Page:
Deadlier As It Gets: Explaining Resurgence Of Terrorism In Pakistan – OpEd


On July 30, a deadly suicide attack rocked the JUI (F) rally in Pakistan’s northwestern Bajaur district killing at least 63 people and injuring 123. The attack brought back the dreadful memories of terrorist violence of early 2010s which once paralyzed the country.

Terrorism is rearing its head again in Pakistan, in ways and forms more tragic than the previous onslaught. The recent spike in the militant violence can be attributed to the Afghan Taliban takeover of Kabul in August 2021 and the TTP’s unilateral termination of the ceasefire agreement signaling a formal breakdown of negotiations on 28 November 2022.

A leading think tank, Pakistan Institute for Conflict and Security Studies (PICSS), reported that the recent wave of terror has killed 389 people (exclusive of the figures of the tragic attack in Bajaur). The growing internal political turmoil and aggravating differences with Afghan Interim Government on the issue of TTP is creating a breeding space for antagonistic elements to reorganize and strike back harder.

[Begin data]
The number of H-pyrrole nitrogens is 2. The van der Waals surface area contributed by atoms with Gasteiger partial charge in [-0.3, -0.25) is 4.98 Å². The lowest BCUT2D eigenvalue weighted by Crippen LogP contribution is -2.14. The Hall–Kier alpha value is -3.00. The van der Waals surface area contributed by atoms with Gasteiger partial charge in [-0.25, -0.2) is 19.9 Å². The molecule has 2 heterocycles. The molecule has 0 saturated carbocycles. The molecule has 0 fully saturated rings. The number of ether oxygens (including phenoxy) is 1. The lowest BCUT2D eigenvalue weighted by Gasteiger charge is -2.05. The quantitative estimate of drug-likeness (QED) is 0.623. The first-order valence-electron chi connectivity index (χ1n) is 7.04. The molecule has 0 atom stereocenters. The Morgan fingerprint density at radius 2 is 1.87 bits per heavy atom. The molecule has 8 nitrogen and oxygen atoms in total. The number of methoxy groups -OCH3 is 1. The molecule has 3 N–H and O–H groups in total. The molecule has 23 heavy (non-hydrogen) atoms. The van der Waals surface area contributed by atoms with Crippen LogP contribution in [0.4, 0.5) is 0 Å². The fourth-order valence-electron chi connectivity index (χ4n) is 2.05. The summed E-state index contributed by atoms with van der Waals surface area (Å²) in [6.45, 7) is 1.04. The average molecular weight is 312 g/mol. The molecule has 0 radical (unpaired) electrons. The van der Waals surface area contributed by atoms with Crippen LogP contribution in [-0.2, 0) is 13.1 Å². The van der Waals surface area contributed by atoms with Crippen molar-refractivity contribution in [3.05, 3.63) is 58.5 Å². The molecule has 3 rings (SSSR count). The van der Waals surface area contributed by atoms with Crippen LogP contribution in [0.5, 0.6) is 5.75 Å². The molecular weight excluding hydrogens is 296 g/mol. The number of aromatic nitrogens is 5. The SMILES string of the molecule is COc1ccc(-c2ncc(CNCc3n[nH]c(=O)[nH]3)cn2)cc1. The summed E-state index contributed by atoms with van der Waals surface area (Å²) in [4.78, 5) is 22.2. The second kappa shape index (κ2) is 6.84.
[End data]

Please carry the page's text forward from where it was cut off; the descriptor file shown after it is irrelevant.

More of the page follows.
The Turbulence at the Domestic Political Front 

From a domestic-political perspective, there is no denying that the heightened political instability compounded by persisting economic malaise is exacerbating the insecurity situation. The intractable power struggle being played out among the political parties in the aftermath of Khan’s ouster impaired the country’s capability to formulate a coherent counter-terrorism policy. For instance, the caretaker (interim) setup assuming charge in two of the largest provinces (Punjab and KP) of the country has been constitutionally limited in its mandate which only comprises holding the next general elections. Formulating a constitutional, institutional, and policy-level response fall beyond its ambit of affairs. Furthermore, political instability resulted in serious law and order crisis leading to an over-reliance on military to assume greater responsibility of the security affairs which put the institution directly into the propaganda crosshairs.